For the past 15 years, I have lived in the same house. My house was always neat and clean, so I didn’t realize how much “stuff” I had collected.

While cleaning out all this “stuff” in preparation for the move, I discovered that I was not throwing away, I was shifting “stuff” from one place to another. Saving things and packing them up again. Things I haven’t used in years and years and years and will probably never use again. Things I shipped to Africa and 8 years later shipped home.

Why do we save things we will never use? Because most of us were brought up to be thrifty. This supposedly positive value is probably more responsible for cluttering up our homes than anything else.

We save clothing that’s too good to throw away but hasn’t fit in the last 10 years; shoes we purchased when we were still wearing high, high heels, but make our feet and legs ache far too much to wear them now; knick-knacks that people gave us for gifts that have no use or meaning at all except that a special person gave it to us. We have things we bought for others that for some unknown reason we didn’t give to them and it’s too late now. Things that broke, but could have been repaired. We have the piece to the thing that broke, but now we can’t find the thing. However, the minute we throw the piece away, the thing will reappear, so we save the piece, just in case.

Why can’t we turn loose? Why not just throw it away? Because people in China are starving! And even though they haven’t starved since we were children, they might. We might too. Not likely in the near future, but just in case.

While looking at all this “stuff”, a new feeling comes over us. We shouldn’t buy anything else until we use up all this old stuff. There are the medicines we saved in case we might get sick again. When you think about how much money you spent on it, you almost feel like you should get sick again, just to use up the rest of it. Then, you could also eat all the left over soup that is frozen in the freezer…just in case.

So we shouldn’t buy and we shouldn’t toss. Therefore, we should be frugal and save. So we clutter. In order to unclutter, we must buy materials for more shelves and the tools to build them with.Then we will have more places to put the stuff we don’t need in the first place.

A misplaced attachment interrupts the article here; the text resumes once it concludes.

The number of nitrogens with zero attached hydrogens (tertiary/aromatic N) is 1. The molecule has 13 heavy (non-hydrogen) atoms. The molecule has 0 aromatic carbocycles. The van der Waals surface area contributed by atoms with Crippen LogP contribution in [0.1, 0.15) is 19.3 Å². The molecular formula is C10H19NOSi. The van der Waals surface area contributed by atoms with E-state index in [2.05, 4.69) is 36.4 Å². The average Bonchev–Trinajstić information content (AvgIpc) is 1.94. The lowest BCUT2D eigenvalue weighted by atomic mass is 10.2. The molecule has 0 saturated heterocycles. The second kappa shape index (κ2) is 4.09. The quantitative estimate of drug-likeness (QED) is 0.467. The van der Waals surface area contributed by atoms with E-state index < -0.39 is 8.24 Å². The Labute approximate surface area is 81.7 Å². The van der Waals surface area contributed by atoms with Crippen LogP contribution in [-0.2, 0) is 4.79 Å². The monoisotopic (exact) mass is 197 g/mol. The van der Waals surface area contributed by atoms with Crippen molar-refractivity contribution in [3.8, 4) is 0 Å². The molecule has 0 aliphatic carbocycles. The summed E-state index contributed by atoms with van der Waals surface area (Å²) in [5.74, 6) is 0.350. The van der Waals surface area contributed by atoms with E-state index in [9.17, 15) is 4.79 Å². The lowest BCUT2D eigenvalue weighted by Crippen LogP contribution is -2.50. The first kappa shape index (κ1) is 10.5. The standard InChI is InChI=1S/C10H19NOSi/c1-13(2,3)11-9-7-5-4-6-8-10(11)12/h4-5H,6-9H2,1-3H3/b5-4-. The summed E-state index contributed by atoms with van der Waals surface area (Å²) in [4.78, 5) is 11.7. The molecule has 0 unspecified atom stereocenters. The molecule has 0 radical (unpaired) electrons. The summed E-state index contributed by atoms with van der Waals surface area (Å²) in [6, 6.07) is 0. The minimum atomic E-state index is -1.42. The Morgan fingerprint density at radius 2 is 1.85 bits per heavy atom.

What can we do? We can change our attitude. Think abundance instead of poverty. Changing means accepting that saving stuff is not a virtue. Saving glass jars, aluminum cans, newspapers, magazines, clothes that don’t fit, and furniture that takes up too much space is not commendable. Taking them to a recycling plant is. Keeping old things that we do not use does not help anybody. Giving them to a shelter for battered women or homeless men or people reentering the job force will help people…people who could use and appreciate having those things that most of us not only take for granted, but wish we were rid of. In the case of clothing you don’t wear, for goodness sake, give it away while it is still somewhat in style. Someone will appreciate getting it.

Let’s take that first step and clean up the space we now occupy. If we can clean up our stuff, we may also be able to clean up the world and save it… just in case.

Author's Bio: 

Judi Moreo is the author of the award winning book, “You Are More Than Enough: Every Woman’s Guide to Purpose, Passion, and Power” as well as its companion, Achievement Journal. She is a Certified Speaking Professional who has spoken in 28 countries around the world. Less than 10% of the speakers in the world hold this highly respected earned designation. To contact Judi or book her for a speaking engagement, contact Turning Point International, (702) 896-2228 or